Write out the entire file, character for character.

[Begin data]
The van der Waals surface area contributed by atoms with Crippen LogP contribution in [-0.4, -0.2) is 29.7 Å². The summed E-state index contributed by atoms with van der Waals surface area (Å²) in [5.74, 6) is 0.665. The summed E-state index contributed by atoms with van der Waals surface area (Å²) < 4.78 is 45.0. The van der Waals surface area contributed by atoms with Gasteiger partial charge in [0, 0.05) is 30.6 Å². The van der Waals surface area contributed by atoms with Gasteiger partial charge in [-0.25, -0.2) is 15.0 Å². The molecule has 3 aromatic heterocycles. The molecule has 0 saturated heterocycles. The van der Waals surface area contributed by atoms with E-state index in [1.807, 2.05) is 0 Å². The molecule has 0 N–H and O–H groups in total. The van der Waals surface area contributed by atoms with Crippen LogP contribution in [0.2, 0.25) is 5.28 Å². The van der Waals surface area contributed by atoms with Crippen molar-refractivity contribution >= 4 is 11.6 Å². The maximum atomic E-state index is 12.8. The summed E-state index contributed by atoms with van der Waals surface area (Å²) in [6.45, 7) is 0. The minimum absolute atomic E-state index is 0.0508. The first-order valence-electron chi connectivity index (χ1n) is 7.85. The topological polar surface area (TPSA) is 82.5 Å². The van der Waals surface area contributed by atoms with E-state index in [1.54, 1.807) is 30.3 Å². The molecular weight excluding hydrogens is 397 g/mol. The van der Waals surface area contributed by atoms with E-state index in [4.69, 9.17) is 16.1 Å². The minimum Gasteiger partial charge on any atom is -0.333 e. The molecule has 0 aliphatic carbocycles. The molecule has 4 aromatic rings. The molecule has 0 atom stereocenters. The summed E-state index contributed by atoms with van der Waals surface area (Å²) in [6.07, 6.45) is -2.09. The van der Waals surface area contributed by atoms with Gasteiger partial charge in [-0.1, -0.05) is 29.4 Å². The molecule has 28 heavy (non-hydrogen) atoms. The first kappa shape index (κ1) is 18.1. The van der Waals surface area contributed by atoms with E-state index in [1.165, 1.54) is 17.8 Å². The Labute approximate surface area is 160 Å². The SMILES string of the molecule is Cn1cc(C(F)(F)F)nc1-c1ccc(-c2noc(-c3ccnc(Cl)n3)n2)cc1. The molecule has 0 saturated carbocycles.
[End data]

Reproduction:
The van der Waals surface area contributed by atoms with Crippen LogP contribution in [-0.4, -0.2) is 29.7 Å². The summed E-state index contributed by atoms with van der Waals surface area (Å²) in [5.74, 6) is 0.665. The summed E-state index contributed by atoms with van der Waals surface area (Å²) < 4.78 is 45.0. The van der Waals surface area contributed by atoms with Gasteiger partial charge in [0, 0.05) is 30.6 Å². The van der Waals surface area contributed by atoms with Gasteiger partial charge in [-0.25, -0.2) is 15.0 Å². The molecule has 3 aromatic heterocycles. The molecule has 0 saturated heterocycles. The van der Waals surface area contributed by atoms with E-state index in [1.807, 2.05) is 0 Å². The molecule has 0 N–H and O–H groups in total. The van der Waals surface area contributed by atoms with Crippen LogP contribution in [0.2, 0.25) is 5.28 Å². The van der Waals surface area contributed by atoms with Crippen molar-refractivity contribution >= 4 is 11.6 Å². The maximum atomic E-state index is 12.8. The summed E-state index contributed by atoms with van der Waals surface area (Å²) in [6.45, 7) is 0. The minimum absolute atomic E-state index is 0.0508. The first-order valence-electron chi connectivity index (χ1n) is 7.85. The topological polar surface area (TPSA) is 82.5 Å². The van der Waals surface area contributed by atoms with E-state index in [1.54, 1.807) is 30.3 Å². The molecular weight excluding hydrogens is 397 g/mol. The van der Waals surface area contributed by atoms with E-state index in [4.69, 9.17) is 16.1 Å². The minimum Gasteiger partial charge on any atom is -0.333 e. The molecule has 0 aliphatic carbocycles. The molecule has 4 aromatic rings. The molecule has 0 atom stereocenters. The summed E-state index contributed by atoms with van der Waals surface area (Å²) in [6.07, 6.45) is -2.09. The van der Waals surface area contributed by atoms with Gasteiger partial charge in [-0.1, -0.05) is 29.4 Å². The molecule has 28 heavy (non-hydrogen) atoms. The first kappa shape index (κ1) is 18.1. The van der Waals surface area contributed by atoms with E-state index in [1.165, 1.54) is 17.8 Å². The Labute approximate surface area is 160 Å². The SMILES string of the molecule is Cn1cc(C(F)(F)F)nc1-c1ccc(-c2noc(-c3ccnc(Cl)n3)n2)cc1. The molecule has 0 saturated carbocycles.